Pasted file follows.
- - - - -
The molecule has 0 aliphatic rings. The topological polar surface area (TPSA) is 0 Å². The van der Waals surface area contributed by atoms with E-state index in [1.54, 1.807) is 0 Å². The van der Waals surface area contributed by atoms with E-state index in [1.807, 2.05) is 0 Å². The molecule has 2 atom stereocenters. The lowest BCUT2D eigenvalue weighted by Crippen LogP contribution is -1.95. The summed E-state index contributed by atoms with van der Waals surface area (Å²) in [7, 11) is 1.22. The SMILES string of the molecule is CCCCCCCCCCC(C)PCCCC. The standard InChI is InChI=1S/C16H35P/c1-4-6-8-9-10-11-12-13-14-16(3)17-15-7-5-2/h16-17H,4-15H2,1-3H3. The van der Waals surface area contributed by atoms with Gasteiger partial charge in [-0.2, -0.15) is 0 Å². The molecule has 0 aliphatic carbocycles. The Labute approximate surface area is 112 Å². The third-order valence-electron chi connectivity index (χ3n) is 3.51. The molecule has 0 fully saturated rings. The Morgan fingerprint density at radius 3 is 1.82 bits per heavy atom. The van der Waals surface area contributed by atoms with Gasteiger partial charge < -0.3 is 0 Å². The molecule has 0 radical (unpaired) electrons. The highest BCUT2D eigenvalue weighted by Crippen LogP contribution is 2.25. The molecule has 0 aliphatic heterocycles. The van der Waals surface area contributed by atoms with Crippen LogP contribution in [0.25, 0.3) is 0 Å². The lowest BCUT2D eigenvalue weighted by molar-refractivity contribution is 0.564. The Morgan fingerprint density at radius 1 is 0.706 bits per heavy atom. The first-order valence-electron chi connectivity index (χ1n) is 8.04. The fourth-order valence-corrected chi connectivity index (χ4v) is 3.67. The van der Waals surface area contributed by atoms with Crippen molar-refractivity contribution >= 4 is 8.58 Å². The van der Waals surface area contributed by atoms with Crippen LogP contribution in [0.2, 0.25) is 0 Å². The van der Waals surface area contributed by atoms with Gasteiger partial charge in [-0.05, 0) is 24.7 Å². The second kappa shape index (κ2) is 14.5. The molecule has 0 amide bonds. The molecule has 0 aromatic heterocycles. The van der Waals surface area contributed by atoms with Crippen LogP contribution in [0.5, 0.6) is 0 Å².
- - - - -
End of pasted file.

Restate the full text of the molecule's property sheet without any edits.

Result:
The molecule has 0 aliphatic rings. The topological polar surface area (TPSA) is 0 Å². The van der Waals surface area contributed by atoms with E-state index in [1.54, 1.807) is 0 Å². The van der Waals surface area contributed by atoms with E-state index in [1.807, 2.05) is 0 Å². The molecule has 2 atom stereocenters. The lowest BCUT2D eigenvalue weighted by Crippen LogP contribution is -1.95. The summed E-state index contributed by atoms with van der Waals surface area (Å²) in [7, 11) is 1.22. The SMILES string of the molecule is CCCCCCCCCCC(C)PCCCC. The standard InChI is InChI=1S/C16H35P/c1-4-6-8-9-10-11-12-13-14-16(3)17-15-7-5-2/h16-17H,4-15H2,1-3H3. The van der Waals surface area contributed by atoms with Gasteiger partial charge in [-0.2, -0.15) is 0 Å². The molecule has 0 aliphatic carbocycles. The Labute approximate surface area is 112 Å². The third-order valence-electron chi connectivity index (χ3n) is 3.51. The molecule has 0 fully saturated rings. The Morgan fingerprint density at radius 3 is 1.82 bits per heavy atom. The van der Waals surface area contributed by atoms with Gasteiger partial charge < -0.3 is 0 Å². The molecule has 0 radical (unpaired) electrons. The highest BCUT2D eigenvalue weighted by Crippen LogP contribution is 2.25. The molecule has 0 aliphatic heterocycles. The van der Waals surface area contributed by atoms with Crippen LogP contribution in [0.25, 0.3) is 0 Å². The lowest BCUT2D eigenvalue weighted by molar-refractivity contribution is 0.564. The Morgan fingerprint density at radius 1 is 0.706 bits per heavy atom. The first-order valence-electron chi connectivity index (χ1n) is 8.04. The fourth-order valence-corrected chi connectivity index (χ4v) is 3.67. The van der Waals surface area contributed by atoms with Crippen molar-refractivity contribution >= 4 is 8.58 Å². The van der Waals surface area contributed by atoms with Crippen LogP contribution in [0.2, 0.25) is 0 Å². The van der Waals surface area contributed by atoms with Gasteiger partial charge in [-0.05, 0) is 24.7 Å². The second kappa shape index (κ2) is 14.5. The molecule has 0 amide bonds. The molecule has 0 aromatic heterocycles. The van der Waals surface area contributed by atoms with Crippen LogP contribution in [0.5, 0.6) is 0 Å².